chris at computek.net
Fri Aug 16 21:38:12 UTC 1996
Tim Crowell (GTE.NET) wrote-
> Howdy folks,
> I would like to pose a question to the group about the best way
> to implement the following;
> GTE has a customer who is a content provider that we have
> allocated a class C out of our CIDR block.
> They have subsequently also ordered a second transit service
> from ISP XYZ.
I would make them renumber with a new class c that was not in your CIDR
Maybe they could get a class C from the swamp?
> Our assumptions are:
> 1. Customer will obtain an AS number to do BGP with both GTE and
> 2. BGP will be established with both ISPs
> 3. GTE will announce the class 'C' as both a part of our
> aggregate CIDR block and as a specific /24
No you would just advertise the aggregate CIDR block, they
should advertise the more specific route so when you
peer with them their route is propagated with their AS number.
> 4. XYZ will announce the class 'C' as a /24 only.
XYZ should peer with them just as you have done.
> 5. Both GTE and XYZ will supply a default route.
If the client is carrying the full routing table should be default free,
if they chose not to then they will have to decide on which provider
should be the default route.
Anyway my thoughts on an entity having multiple ISP's would want
to have an autonomous system number routing his class C. I guess
you could strip his AS and route is as your own but I dont think
his would fall in line with current RFC's. I may be wrong though.
Someone from this mailing list I am sure can enlighten us.
> 1. Does this AS number have to be an officially registered AS or
> can it be a reserved number?
If they are advertising the route the rest of the world it would have to
> The thought is that the Class 'C'
> will be announced by both ISPs and strip the customers AS. The
> AS would only be used to connect between ISPs.
> It seems extremely wasteful for every little company that wishes
> a dual homed network would have to get a registered AS.
They have registered domain names and a 24 bit network?
Just kidding. This is beyond my political domain.
> 2. We first had major heartburn with carving the 'C' out because
> we just couldn't see having to add 2 additional announcements to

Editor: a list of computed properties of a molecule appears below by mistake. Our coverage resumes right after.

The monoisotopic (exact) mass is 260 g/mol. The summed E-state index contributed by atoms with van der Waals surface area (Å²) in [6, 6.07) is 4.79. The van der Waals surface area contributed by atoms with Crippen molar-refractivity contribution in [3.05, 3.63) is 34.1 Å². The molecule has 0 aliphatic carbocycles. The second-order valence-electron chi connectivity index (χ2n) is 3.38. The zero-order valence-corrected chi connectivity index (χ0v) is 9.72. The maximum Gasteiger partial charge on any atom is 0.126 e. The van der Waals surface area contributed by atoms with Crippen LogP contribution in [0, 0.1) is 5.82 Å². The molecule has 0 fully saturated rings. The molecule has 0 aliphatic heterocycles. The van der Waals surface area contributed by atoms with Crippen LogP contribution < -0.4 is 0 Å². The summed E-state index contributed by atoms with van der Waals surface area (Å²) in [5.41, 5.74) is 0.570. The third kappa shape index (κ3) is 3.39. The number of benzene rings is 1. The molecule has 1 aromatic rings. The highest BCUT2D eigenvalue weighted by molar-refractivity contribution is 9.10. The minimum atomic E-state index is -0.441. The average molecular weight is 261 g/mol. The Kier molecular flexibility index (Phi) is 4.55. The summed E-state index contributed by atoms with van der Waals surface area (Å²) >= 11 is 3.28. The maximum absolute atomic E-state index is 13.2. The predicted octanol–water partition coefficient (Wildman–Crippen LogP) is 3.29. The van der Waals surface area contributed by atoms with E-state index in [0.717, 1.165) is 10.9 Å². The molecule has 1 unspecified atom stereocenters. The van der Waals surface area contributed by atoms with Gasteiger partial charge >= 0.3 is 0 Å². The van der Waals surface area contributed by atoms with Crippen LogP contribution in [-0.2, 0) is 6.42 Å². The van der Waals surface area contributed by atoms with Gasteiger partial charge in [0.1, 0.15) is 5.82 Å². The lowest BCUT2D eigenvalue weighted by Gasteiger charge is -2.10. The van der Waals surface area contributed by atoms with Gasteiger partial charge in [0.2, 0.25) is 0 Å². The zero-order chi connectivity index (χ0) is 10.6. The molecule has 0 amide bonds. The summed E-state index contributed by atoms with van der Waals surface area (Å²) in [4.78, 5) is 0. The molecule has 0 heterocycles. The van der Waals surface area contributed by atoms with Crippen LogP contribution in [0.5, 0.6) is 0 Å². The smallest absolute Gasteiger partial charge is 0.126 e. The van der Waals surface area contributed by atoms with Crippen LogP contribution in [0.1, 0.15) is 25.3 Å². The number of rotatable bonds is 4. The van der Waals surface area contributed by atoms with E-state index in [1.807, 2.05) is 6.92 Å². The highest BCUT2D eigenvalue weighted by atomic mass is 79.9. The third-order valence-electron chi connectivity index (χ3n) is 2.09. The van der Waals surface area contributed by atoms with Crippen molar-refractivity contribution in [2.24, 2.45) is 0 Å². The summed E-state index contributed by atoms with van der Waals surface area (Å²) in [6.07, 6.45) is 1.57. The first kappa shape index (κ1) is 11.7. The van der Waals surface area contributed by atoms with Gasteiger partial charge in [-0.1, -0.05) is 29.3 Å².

> the internet routing tables but we have come to the conclusion
> that there is no other way to do it.
Would not there be just one additional route that is propagated by you?
> We assume that we have to
> announce the /24 in addition to our aggregate otherwise XYZ's
> more specific announcement of our network would route all
> traffic through them from the internet.
That is correct
> It just seems that if
> there were a large number of these multi-homed Class 'C's that
> the internet routing table would be flooded. (Maybe thats a
> part of the problem.
Now you understand why everyone is using Cisco 7500 series routers
with 64 to 128 megs of RAM.
> 3. As a followup, what would you do if a subnetted class 'C'
> customer who only requires a dozen or so addresses but orders
> connections to two ISP's. Do you burn a whole Class 'C' ????
Yeah. I dont think anyone will accept nor propagate a route larger than 24
> 4. Is there anyway to accomplish what the customer wants that we
> haven't considered.
If it was me I would first of all register for a class C network address
from the NIC in order to not break up you CIDR block. As I said
before stripping their AS and adverstising the route with your
origin and another ISP would not be thing to do. If I am wrong somebody
please correct me.
> 5. I understand that we will have to submit the Class C to RADB
> and create a "hole" in our aggregate to effectively represent
> the network topology.
It would actually just be a more specific route that would seem seemless to
> PS. If i'm just being stupid about this feel free to say so. I
> don't pout too long.
Don't worry, everyone has BGP nightmares. Unfortunately
it is one of the nightmares that reoccur every once a while..
chris at computek.net
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